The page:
4 Mistakes to Avoid When Starting a Private Practice in Counseling
Everyone likes to be their own boss, and therapists are no exception. Being your own boss means you have full control over your schedule and time which isn’t the case otherwise.
In fact, a recent study reveals that 74 percent of practitioners operated privately during the COVID-19 pandemic. Why? Private practice is profitable and practitioners get to work with the clients of their choice. No wonder an increasing number of mental health professionals are working in the private sector.
But running a private practice is no different than operating a business. What we mean to say is that you’ll encounter a number of pitfalls in the journey that may make private practice a bit challenging.
However, the good thing is that some of these challenges can easily be avoided if you take precautions beforehand. That said, here are a few mistakes that you can avoid while working as a private practitioner:
#1 Not Taking Advantage of All-in-One Practice Management Tool
One of the biggest mistakes you can make when starting out is not organizing things to manage your practice. Often, practitioners leverage different tools for different tasks. Leveraging different tools for note-taking, invoicing, telehealth services, and scheduling appointments is stressful, confusing, and, of course, a waste of your money and time.
To save practitioners from the hassle of jumping from one tool to another, many software companies offer all-in-one therapy practice management software. Be it recording notes, appointment booking, teletherapy, or invoicing and payments, such software comes with everything practitioners need to carry on their day-to-day operations smoothly.
What’s more? Usually, all-in-one practice management tools ensure top-notch security, as they are stored in HIPAA-compliant servers. That means all your data is protected from cyber attackers.
Owl Practice believes that good organization is the key to being a successful practitioner, and we second that. A practice management solution specifically designed for mental health practitioners will help you with that.
#2 Extending Sessions Beyond the Time Limit
Practitioners often extend therapy sessions beyond the time limit, which isn’t good. Sure, you’re a private practitioner, but you should always value your time. If your clients arrive late, it isn’t your responsibility to make up for the missed time. It’s only you who will suffer in the end, as you’ll have to alter the rest of the appointments. Overstretching yourself will affect your personal life besides your professional life.
Also, connecting with patients on weekends or vacations is a big no-no! While it may seem hard, establishing boundaries between personal time and work life is important. If you don’t create boundaries, you’ll end up with patients who won’t respect your time.
Communicate upfront about late arrival and cancellation policies with your clients so that they can plan their day accordingly. Alternatively, you can start as a part-time practitioner to familiarize yourself with the challenges of private practice. This will help you formulate policies that will come in handy when you begin working full-time.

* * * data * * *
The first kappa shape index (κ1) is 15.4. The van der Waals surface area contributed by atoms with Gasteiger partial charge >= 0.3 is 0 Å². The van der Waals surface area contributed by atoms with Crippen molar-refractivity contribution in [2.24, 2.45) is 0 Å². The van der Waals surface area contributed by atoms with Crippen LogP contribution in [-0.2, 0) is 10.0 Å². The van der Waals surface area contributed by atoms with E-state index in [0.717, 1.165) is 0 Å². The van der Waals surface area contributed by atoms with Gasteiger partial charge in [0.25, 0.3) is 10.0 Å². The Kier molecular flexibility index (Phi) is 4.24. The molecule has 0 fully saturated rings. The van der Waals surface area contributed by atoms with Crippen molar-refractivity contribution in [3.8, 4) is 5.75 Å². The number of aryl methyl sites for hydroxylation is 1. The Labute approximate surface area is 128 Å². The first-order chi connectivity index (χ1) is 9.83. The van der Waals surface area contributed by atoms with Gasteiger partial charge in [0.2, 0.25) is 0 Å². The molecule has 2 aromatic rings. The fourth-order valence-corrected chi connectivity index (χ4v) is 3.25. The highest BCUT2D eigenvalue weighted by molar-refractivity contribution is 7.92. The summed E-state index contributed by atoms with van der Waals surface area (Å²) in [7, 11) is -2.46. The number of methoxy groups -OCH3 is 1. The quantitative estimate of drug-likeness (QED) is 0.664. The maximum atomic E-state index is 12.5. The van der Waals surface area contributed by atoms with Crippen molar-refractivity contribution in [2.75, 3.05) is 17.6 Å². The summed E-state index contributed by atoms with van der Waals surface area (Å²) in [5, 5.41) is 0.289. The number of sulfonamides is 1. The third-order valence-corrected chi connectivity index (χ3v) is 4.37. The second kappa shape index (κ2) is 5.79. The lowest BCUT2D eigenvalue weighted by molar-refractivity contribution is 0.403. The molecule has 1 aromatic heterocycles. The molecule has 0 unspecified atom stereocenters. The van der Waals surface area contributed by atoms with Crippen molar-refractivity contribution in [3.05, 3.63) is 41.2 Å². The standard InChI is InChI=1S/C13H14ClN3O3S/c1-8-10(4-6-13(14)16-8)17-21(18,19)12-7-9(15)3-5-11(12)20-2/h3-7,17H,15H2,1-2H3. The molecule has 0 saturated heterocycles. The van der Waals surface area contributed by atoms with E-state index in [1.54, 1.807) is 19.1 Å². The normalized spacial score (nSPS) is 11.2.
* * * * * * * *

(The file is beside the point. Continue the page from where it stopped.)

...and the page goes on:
#3 Not Taking Clients as per Your Expertise
Saying yes to every client is another mistake that private practitioners make. Make sure you’re not among them. We understand your goal is to help every person that enters your clinic heal. But that doesn’t mean you should take clients without considering your areas of expertise.
Establishing a niche is important. Otherwise, you won’t be able to attract clients in the long run. Take into account your experience and area of specialization when defining your ideal client. We also suggest you design a first-session client interview, as it will help you understand if the person fits your “ideal client” category.
Also, we advise you against taking high-needs clients when starting. But if you decide to take them, you must establish a strategy that will help you deal with emergencies. There should always be an emergency protocol in place for high-risk clients.
#4 Undervaluing Your Services
In an attempt to attract clients, new therapists often offer their services at low prices. Some also offer hefty discounts on their therapy sessions. Many therapists also fail to revise their pricing structures after every few months in accordance with the changes in the market and their increased experience.
Do not commit this mistake. If you lower your service prices, it means you don’t value your service. As a result, your clients will also stop valuing your work, which you wouldn’t want.
Before you open your clinic’s doors, work out a full-pricing strategy. Remember, you have to make ends meet, so the pricing must be fair.
The Take-Home Message
Starting out as a private practitioner is exciting, but it comes with its own set of challenges. The easiest way to prevent yourself from falling into such pitfalls is to establish your practice policies upfront. Of course, you can tweak your policies whenever you want. But do not open the doors of your clinic before planning your policies, as this could impact your business in a negative way.
Last but not least, approach counseling in an ethical and professional way, as it will keep you on a positive track and help you reach your goals quickly.